In Anne Hathaway's episode of the TV Series 'Modern Love', she plays Lexi – a beautiful, charismatic attorney living in denial of her bipolar diagnosis. In episodes of mania, even the supermarket aisles become Lexi's catwalk. “I met a man in the peace aisle” she sings “There’s not a cloud in the sky”. She sweet-talks men, dresses impeccably and the backdrop of her life becomes a Broadway show in which she’s the starring part – work and play operating perfectly in tune. Then depression brings the pantomime to a standstill. Lexi can't get out of bed or bare to even open the curtains. She forgets all about her love at first sight and cancels her date. She slacks at work, eventually calling sick. Day and night merge into one. All the motivation and colour that saturated her exciting existence where inspiration seemed to drift out of billboards is dulled to the extreme. From leapfrogging to social events, she self-isolates and disappears off-radar.

The series was adapted from Teri Cherney's 2008 Essay "Take me as I am, Whoever I am" in which she went public with her mental illness. Cherney hid her bipolar from her boyfriends, her friends, her colleagues. It wasn't until I read Cherney's essay, discovered Kay Jamison's 'Unquiet Mind' which examines manic depression from the dual perspective of healer and healed and watched Anne Hathaway navigate it's cruel allure that I understood I didn't have to be silent either and I didn't have to be afraid.

Bipolar needs to be demythologised. My experience of Bipolar II involves a milder form of mood elevation alternated with periods of depression. For me, the hardest thing to live with is the sense of loss that will accompany sinking into a depression. I will go through a period of time in which I am filled with energy and potential, eager to see friends and share ideas, collaborate on things, learn, move, stay awake. Sometimes physically, it is like being high. Everything seems to be fatefully aligned and full of possibility. I am organised and strengthened, my diary filled up with plans. In many senses of the phrase, I am on time.

Then suddenly, everything changes. Like Lexi, I begin to struggle with even the simplest tasks like washing my hair, maintaining contact with friends and family, going into uni, staying fit. But the worst part of this change is not the altering of structure, it's the cynicism of mindset – you doubt all the sincerity of time’s before. It is a process of erasure. In it’s extreme, it is terrifying and demoralising. You start to think that none of your work has any value, that no one will understand or cares, that there is no purpose in your dreams. That you are all alone. Depression is hard to write about because it is so internal. Depression sways your trust in reality; were the dreams I had before simply illusions? Do my best friends love a certain personality trait in me that isn’t consistent and therefore they won’t love me in my entirety? Can I ever be loved in my entirety?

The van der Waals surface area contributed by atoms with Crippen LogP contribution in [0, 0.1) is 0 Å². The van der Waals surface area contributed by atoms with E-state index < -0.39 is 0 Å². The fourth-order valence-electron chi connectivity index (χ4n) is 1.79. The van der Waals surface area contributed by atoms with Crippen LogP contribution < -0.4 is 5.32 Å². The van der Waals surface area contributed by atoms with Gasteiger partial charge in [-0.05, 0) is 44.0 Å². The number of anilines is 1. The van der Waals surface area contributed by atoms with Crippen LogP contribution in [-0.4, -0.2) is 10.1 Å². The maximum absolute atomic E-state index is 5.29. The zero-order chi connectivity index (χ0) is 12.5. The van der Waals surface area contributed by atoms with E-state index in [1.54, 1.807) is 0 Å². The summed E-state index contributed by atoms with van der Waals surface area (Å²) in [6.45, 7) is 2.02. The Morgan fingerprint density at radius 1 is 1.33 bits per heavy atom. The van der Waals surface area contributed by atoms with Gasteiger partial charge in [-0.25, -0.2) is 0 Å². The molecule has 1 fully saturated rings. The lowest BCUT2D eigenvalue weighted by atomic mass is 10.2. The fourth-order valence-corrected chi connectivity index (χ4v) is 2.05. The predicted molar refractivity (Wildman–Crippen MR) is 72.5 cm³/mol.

I am often left doubting the decisions I have made. Sometimes in a bad aftermath, I am left staring at an empty bank account after acting on a dangerous impulse; a spontaneous decision that has left me vulnerable. Sometimes I realise that I have forged an intense friendship or relationship with the wrong person because of living in an elevated state that has maybe left me more inclined to have misjudged or over-trusted them.

For years I rejected my diagnosis because I feared it would define me. Like Cherney, I always believed that if I was open about my bipolar I would never be taken seriously. One of the reasons I believed this was because in my past people had used my mental health as an excuse to undermine me or to let me go. I thought that telling people would be an admission of weakness, I thought it would allow people to hurt me. I am still learning but being honest with my nearest and dearest has changed my life for the better. I am still just me like anyone else, bipolar or otherwise. Asking for help on blue days does not make you a failure- mostly, I realise the person judging me was myself. In the end, I embraced my diagnosis because it has allowed me to trust and believe in my life.

It makes me angry that people mostly give bipolar lip service when they’re talking about someone having a mood swing or a tantrum, “She’s so bipolar” they will say after someone has had a minor tizz. Manic depression is both easy to sensationalise and for so long it’s been subject to great shame and stigma. I am grateful that times are changing and people like Terri Cherney are not afraid to tell the truth about their experience and I hope in turn someone reading this somewhere feels that they are not alone and that they are not defined, judged or weak.

This is one of the reasons I love that someone as recognisable as Anne Hathaway played Lexi’s part. It is easier for people to understand something as complex as mental health when it takes the form of a familiar face and is not just something in a textbook. As Terri Cherney said, “It is an antidote to shame”, something I now know we don't need weighing us down.